Late last year, in the southern city of Marrakesh, the country hosted the COP22 international climate conference, and has begun an ambitious plan to develop renewable energy.

In a country devoid of hydrocarbon resources, the aim is to increase the share of renewable energies nationally to 52 percent by 2030 (20 percent solar, 20 percent wind, 12 percent hydro).

A massive flagship project was inaugurated by the king in February last year. The Noor solar power plant is on the edge of the Sahara desert, some 20 kilometers (12 miles) outside Ouarzazate.

Spread over an area equivalent to more than 600 football pitches, the plant’s half a million metal mirrors follow the sun as it moves across the sky and store the energy collected from its rays.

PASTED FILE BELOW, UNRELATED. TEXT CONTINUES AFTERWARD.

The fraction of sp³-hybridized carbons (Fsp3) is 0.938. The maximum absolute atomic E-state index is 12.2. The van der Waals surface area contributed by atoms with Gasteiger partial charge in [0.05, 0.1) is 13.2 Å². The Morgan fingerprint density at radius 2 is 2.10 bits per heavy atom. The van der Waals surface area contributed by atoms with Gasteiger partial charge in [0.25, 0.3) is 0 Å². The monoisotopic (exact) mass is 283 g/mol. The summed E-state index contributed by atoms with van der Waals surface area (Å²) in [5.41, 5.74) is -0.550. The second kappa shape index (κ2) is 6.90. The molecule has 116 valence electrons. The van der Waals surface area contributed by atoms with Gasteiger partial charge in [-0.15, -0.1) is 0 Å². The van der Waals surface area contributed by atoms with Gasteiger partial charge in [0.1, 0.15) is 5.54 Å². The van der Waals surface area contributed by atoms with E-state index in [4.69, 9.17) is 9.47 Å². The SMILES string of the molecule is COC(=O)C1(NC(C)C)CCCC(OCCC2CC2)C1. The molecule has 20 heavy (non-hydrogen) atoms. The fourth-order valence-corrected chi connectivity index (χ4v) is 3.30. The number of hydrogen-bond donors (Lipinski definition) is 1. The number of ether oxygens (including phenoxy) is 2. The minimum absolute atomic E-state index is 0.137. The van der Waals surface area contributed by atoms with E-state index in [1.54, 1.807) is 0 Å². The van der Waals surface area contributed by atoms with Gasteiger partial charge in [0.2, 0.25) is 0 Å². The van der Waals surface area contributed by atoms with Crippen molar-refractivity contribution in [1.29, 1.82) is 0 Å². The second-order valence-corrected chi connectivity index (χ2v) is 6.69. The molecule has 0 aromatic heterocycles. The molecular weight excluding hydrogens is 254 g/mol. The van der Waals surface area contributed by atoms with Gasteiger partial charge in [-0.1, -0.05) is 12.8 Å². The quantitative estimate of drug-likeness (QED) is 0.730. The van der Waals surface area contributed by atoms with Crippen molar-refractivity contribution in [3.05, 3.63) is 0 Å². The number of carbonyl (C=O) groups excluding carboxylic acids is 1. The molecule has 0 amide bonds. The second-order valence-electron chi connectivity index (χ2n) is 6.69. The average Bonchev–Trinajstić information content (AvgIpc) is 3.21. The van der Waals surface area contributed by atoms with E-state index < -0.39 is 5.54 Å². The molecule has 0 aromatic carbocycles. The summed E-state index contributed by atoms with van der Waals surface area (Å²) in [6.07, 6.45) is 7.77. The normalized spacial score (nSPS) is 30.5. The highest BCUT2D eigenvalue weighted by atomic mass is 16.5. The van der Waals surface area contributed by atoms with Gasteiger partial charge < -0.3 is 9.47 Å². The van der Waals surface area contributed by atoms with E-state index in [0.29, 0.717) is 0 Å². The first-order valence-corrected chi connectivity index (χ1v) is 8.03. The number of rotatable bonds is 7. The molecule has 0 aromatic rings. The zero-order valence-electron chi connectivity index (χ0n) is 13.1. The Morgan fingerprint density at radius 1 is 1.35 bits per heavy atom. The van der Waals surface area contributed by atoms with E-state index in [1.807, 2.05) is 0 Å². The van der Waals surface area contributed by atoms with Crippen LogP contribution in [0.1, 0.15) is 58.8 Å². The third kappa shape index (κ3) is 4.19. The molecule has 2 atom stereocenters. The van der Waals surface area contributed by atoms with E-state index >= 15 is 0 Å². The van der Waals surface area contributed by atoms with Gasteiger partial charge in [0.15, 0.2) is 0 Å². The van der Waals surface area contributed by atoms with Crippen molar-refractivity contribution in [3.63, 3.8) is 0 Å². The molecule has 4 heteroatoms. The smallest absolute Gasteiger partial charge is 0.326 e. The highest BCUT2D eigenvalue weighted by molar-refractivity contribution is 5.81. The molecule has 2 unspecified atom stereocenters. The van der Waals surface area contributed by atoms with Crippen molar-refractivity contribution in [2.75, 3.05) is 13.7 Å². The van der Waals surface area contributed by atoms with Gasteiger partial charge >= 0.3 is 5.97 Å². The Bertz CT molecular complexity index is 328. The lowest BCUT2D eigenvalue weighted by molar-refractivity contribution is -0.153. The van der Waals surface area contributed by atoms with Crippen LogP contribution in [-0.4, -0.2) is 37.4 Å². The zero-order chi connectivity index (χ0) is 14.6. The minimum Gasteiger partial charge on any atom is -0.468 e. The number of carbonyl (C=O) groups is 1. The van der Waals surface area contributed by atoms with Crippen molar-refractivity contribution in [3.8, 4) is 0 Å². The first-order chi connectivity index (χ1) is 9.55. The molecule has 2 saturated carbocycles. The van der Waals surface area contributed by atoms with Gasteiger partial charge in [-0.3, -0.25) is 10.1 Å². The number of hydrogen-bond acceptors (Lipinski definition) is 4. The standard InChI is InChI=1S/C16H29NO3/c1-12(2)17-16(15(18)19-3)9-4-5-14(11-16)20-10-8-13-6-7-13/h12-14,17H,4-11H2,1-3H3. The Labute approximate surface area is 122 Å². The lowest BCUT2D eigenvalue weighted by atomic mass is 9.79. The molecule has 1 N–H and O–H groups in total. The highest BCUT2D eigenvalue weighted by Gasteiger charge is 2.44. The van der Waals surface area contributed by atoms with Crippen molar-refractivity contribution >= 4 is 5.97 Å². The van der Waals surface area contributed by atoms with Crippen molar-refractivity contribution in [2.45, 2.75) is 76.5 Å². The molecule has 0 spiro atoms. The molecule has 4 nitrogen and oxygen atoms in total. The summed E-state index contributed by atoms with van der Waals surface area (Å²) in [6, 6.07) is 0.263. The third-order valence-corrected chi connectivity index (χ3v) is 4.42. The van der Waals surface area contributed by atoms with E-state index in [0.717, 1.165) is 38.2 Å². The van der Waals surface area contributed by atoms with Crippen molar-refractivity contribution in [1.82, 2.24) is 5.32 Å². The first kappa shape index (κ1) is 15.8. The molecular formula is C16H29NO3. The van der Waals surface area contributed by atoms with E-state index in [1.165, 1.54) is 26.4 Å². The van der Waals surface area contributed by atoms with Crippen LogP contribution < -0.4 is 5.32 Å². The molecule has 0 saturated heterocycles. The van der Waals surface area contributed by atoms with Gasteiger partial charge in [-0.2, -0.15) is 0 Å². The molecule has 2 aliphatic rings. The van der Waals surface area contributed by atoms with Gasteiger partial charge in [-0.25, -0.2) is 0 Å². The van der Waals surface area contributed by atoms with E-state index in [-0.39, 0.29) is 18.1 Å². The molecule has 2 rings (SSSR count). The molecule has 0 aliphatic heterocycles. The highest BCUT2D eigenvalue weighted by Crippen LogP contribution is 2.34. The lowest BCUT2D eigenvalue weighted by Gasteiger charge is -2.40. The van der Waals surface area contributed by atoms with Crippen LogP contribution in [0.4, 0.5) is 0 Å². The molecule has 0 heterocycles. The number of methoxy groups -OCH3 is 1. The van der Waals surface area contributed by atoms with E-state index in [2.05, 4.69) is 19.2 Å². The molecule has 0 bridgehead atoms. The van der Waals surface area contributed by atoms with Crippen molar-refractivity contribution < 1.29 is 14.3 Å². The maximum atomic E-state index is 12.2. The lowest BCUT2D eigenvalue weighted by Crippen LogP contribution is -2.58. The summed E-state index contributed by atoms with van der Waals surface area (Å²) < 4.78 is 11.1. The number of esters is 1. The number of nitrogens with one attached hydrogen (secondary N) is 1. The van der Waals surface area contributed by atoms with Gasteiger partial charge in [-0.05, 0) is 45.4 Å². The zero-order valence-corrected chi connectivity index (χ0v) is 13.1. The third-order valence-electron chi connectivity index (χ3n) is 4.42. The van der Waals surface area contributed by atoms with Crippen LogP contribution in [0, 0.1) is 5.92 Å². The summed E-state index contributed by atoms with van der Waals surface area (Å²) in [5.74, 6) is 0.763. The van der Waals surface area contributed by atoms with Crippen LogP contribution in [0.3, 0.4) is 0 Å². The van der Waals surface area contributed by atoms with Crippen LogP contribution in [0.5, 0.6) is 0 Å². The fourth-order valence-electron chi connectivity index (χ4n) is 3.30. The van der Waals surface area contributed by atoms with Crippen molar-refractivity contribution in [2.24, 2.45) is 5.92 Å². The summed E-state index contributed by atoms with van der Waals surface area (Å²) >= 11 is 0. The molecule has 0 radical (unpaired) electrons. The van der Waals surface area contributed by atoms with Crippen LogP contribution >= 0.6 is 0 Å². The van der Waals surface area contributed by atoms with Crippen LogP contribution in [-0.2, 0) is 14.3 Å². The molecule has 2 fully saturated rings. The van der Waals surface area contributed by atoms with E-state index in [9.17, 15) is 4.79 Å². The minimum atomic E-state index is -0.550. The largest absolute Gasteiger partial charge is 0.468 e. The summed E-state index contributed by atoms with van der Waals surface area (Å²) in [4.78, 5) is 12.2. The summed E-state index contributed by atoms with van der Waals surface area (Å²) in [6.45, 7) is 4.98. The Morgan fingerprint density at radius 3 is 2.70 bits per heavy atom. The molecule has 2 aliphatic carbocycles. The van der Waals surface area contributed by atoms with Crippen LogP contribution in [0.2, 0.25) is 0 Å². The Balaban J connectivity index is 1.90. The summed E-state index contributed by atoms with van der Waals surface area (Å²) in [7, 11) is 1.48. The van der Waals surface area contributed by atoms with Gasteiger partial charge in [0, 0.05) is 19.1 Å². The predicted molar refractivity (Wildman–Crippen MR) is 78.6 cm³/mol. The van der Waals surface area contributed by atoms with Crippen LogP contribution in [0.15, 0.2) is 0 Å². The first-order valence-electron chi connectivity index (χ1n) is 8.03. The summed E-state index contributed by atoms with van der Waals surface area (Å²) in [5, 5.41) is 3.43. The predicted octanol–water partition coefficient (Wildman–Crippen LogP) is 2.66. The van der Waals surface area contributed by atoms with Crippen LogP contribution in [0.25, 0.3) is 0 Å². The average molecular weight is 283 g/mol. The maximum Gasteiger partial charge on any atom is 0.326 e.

Despite pushing its green credentials, Morocco still has many environmental hurdles to clear on its way to cleaner horizons.

A recent World Bank report covered by Moroccan media spoke of “alarming” peaks of atmospheric pollution in the country’s major cities.

And a number of eco projects announced to great fanfare during the 2016 COP22 conference remain just that — announcements.

Source: Asharq al-Awsat.

Link: https://aawsat.com/english/home/article/1083591/morocco-blue-tourist-town-turning-green.

2017-10-11

RABAT – In a country where nearly half of people with mental disabilities are unemployed, one restaurant in the Moroccan capital is part of a pilot project tackling the problem.

When a customer enters the Hadaf restaurant in the capital’s business district, nothing indicates that many of the staff are disabled in any way.

Take Amr, an enthusiastic 28-year-old in a crisp white shirt and black trousers.

He scouts the street for prospective clients as front of house staff add vases as the finishing touches to tables.